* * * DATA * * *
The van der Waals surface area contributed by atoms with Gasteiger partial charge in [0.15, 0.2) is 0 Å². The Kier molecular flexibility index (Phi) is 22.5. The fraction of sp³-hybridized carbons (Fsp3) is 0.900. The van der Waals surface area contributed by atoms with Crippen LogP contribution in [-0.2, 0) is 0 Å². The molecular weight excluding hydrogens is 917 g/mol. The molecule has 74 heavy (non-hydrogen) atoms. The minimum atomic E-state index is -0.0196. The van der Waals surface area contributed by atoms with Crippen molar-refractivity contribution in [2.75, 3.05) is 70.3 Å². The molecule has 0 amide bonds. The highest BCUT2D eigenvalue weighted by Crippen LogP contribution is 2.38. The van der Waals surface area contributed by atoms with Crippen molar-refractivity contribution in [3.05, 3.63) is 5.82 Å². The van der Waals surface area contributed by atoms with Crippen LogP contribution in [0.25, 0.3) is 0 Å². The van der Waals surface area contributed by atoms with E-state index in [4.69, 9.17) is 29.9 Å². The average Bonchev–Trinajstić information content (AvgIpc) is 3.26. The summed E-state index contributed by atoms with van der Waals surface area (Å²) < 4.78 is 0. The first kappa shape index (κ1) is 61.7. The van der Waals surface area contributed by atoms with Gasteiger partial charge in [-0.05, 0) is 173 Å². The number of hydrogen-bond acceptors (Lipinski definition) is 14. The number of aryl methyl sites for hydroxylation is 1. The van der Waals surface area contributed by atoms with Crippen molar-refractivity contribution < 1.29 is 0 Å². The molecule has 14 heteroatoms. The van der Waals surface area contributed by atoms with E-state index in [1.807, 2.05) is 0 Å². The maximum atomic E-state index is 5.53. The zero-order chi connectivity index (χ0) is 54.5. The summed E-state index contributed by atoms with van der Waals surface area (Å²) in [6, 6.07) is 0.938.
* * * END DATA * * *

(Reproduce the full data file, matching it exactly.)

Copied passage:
The van der Waals surface area contributed by atoms with Gasteiger partial charge in [0.15, 0.2) is 0 Å². The Kier molecular flexibility index (Phi) is 22.5. The fraction of sp³-hybridized carbons (Fsp3) is 0.900. The van der Waals surface area contributed by atoms with Crippen LogP contribution in [-0.2, 0) is 0 Å². The molecular weight excluding hydrogens is 917 g/mol. The molecule has 74 heavy (non-hydrogen) atoms. The minimum atomic E-state index is -0.0196. The van der Waals surface area contributed by atoms with Crippen molar-refractivity contribution in [2.75, 3.05) is 70.3 Å². The molecule has 0 amide bonds. The highest BCUT2D eigenvalue weighted by Crippen LogP contribution is 2.38. The van der Waals surface area contributed by atoms with Crippen molar-refractivity contribution in [3.05, 3.63) is 5.82 Å². The van der Waals surface area contributed by atoms with Crippen LogP contribution in [0.25, 0.3) is 0 Å². The van der Waals surface area contributed by atoms with E-state index in [4.69, 9.17) is 29.9 Å². The average Bonchev–Trinajstić information content (AvgIpc) is 3.26. The summed E-state index contributed by atoms with van der Waals surface area (Å²) < 4.78 is 0. The first kappa shape index (κ1) is 61.7. The van der Waals surface area contributed by atoms with Gasteiger partial charge in [-0.05, 0) is 173 Å². The number of hydrogen-bond acceptors (Lipinski definition) is 14. The number of aryl methyl sites for hydroxylation is 1. The van der Waals surface area contributed by atoms with Crippen molar-refractivity contribution < 1.29 is 0 Å². The molecule has 14 heteroatoms. The van der Waals surface area contributed by atoms with E-state index in [1.807, 2.05) is 0 Å². The maximum atomic E-state index is 5.53. The zero-order chi connectivity index (χ0) is 54.5. The summed E-state index contributed by atoms with van der Waals surface area (Å²) in [6, 6.07) is 0.938.